People define project management differently, typically based upon their immediate needs. Also, they use project management software in different ways as per their requirements. There is an interesting study on that you should know about. Let’s take a minute to review it.
According to survey where Project Managers evaluate ‘which of’ – 40 different tools that fit within the project management umbrella, ‘which ones’ they used the most and least. One should also note that 55% of the Project Managers who were surveyed, worked in organizations of 1,000 or more, 70% worked in organizations of 200 or more. So, this was a study focusing on utilization in large organizations. Also 65% of the projects had a duration of 3-12 months.
Of all the different things you can do with or demand from project management software, what do you think was included in the top five most used lists? It was not tracking Earned Value. It was not creating a project web site or resource allocation, being able to simulate various if-then scenarios did not make it to the top either.
In fact, the number one feature is fascinating. It was getting a progress report. In case you are wondering, here is the top five tools/features Project Managers most frequently used Project Management software for:
|Sr. No.||Small Projects – Under $1m||Large Projects – Over $1m
|1||Progress report||Progress report|
|2||Kick-off meeting||Task scheduling|
|3||Task scheduling||Gantt chart|
|4||Gantt chart||Kick-off meeting|
|5||Scope statemen||Change request|
Back to the no.1 feature – progress updates. It is interesting, but if you look around, you will find that the process of generating and retrieving progress updates consume vast amounts of time at most work sites. They are responsible for a high percentage of time spent in meetings, lots of emails back and forth, and numerous phone calls. In fact, most of us spend a significant part of our day chasing down progress updates, and we do not use project management software as the primary resource.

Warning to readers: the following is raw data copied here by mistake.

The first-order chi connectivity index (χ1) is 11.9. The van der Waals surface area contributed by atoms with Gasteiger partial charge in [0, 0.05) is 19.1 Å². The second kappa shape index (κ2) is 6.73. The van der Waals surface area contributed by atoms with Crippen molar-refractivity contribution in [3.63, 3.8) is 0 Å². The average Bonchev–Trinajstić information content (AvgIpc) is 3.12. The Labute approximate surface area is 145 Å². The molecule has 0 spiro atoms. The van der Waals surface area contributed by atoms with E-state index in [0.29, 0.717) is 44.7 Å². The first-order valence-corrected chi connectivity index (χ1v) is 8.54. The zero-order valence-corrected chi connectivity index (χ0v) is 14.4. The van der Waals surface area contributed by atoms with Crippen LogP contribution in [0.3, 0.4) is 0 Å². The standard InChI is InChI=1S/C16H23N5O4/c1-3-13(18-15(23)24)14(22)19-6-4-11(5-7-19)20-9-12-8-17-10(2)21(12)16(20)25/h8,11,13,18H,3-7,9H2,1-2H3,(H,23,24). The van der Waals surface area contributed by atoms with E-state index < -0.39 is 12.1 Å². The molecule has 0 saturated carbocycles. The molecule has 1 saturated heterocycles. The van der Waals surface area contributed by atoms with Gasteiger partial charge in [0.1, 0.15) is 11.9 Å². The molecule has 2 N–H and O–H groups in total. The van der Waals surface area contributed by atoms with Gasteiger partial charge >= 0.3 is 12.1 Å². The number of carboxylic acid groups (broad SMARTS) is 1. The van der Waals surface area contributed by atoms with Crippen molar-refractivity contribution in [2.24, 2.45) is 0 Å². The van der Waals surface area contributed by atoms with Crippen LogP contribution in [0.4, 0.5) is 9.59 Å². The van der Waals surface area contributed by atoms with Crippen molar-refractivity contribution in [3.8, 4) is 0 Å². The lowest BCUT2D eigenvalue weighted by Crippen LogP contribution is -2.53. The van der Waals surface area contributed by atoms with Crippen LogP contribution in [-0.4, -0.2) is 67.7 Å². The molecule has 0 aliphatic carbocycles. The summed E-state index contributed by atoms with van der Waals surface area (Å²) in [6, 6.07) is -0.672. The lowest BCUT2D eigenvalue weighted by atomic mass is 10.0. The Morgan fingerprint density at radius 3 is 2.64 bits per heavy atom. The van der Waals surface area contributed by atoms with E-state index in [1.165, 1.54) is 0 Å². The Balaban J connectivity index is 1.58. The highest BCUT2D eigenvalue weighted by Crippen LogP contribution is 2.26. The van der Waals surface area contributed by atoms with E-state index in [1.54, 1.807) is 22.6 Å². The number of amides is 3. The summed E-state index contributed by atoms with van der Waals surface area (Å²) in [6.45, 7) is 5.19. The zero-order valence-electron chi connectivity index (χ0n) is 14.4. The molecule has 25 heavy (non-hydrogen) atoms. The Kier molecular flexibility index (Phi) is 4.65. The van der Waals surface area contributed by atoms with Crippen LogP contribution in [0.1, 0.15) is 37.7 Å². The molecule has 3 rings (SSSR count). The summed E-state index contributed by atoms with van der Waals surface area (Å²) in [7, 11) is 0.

But, it gets even more interesting when I look at all the organizations we work with. Getting people to input progress updates into the system is usually the biggest omission and downfall in using project management software. It quickly reduces the value of all the previous planning and documentation effort spent while constructing the project plan, holding the kick-off meeting and assigning tasks.
If progress updates are the biggest stated usage need in project management software, why do so many people find themselves reluctant to input progress updates in project management software?
Maybe I should write that this way, “Why do so many people find themselves reluctant to spend the time to type a progress update, but will spend lot of time generating progress updates – on the phone, by typing emails, and in meetings?”, partly it is a problem related with people, partly with design. Most project management software programs do not incorporate a design that supports the level of context provided by verbal interchange and emails, as they are narrowly focused on a specific area of feedback, typically percentage complete or number of hours or dollars used.
- It seems that we are all, whether formal project managers or not, drowning in information, but starved for timely, informative feedback at our finger tips.
- I believe the answer to the question has to do with the brain task involved in creating progress updates, the process called “flow” and a lack of “working smart” that saturates our culture.